Alabama Federal Judge Calls State Immigration Law "Civil Rights Crisis"

Alabama Federal Judge Calls State Immigration Law "Civil Rights Crisis"

Civil rights veteran U. W. Clemon says that Alabama’s immigration law, H.B. 56, is one of the largest attacks on civil rights since segregation.

Published November 18, 2011

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African-American voices are increasingly joining the choir of advocates who say that Alabama’s controversial immigration law, HB 56, is one of the largest attacks to civil rights since segregation.


The latest to join the fight against HB 56 is federal judge and civil rights veteran U. W. Clemon, who says that the law is not just a problem for immigrants, but a critical civil rights issue.  


"We are at a point in American history where powerful forces are determined to turn back the clock on the tremendous progress we made in civil rights over the last 100 years," Clemon told the ACLU. "And they've come very far in doing so."


Clemon, whose career as an advocate has spanned many decades and included experiences such as marching in demonstrations alongside Dr. Martin Luther King Jr., and becoming the state's first African-American federal judge, says that among all civil rights issues he has seen in recent years, HB 56 stands out as the most offensive and requires swift action.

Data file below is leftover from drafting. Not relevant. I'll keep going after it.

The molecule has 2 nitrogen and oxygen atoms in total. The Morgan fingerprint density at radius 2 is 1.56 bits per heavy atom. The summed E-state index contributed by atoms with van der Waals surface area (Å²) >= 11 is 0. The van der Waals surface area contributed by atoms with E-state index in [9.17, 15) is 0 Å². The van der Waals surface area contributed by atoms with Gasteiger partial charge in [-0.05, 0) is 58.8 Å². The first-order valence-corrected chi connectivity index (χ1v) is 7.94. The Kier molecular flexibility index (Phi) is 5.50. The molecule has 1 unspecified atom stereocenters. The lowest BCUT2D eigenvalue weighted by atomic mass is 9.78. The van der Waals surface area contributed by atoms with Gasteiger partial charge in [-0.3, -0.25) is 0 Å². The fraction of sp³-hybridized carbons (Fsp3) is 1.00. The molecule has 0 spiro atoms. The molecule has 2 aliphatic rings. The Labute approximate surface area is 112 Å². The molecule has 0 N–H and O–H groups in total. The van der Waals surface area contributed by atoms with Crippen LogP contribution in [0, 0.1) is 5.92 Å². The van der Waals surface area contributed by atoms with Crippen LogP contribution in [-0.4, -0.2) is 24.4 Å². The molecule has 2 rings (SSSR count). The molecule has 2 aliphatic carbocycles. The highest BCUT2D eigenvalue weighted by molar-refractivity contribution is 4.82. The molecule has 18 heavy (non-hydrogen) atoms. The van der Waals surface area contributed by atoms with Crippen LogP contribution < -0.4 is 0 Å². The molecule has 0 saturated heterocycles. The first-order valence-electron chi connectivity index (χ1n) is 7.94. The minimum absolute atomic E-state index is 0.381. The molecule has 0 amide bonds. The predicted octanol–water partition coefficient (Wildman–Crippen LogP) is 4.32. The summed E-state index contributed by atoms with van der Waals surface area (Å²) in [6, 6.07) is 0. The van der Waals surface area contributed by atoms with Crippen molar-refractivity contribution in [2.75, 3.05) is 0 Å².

"The Alabama immigration law was designed to be the most severe, the harshest immigration law in the country," he said. "The design, purpose of it was to drive out people who don't look like us. In this instance, it turned out to be Hispanics. Many of them, unfortunately, are American citizens, just as American as you and I."


Last month in Birmingham, in a rally titled, Alabama United: One Family, One Alabama, Latino and African-American community members banded together to build consensus against HB 56.


Among other provisions, the law requires state and local law enforcement officials to verify a person’s immigration status during routine traffic stops or arrests if they feel “a reasonable suspicion” exists that the person is in the country illegally. It also criminalizes the “willful failure” of a person in the country illegally to carry federal immigration papers.

Written by Naeesa Aziz


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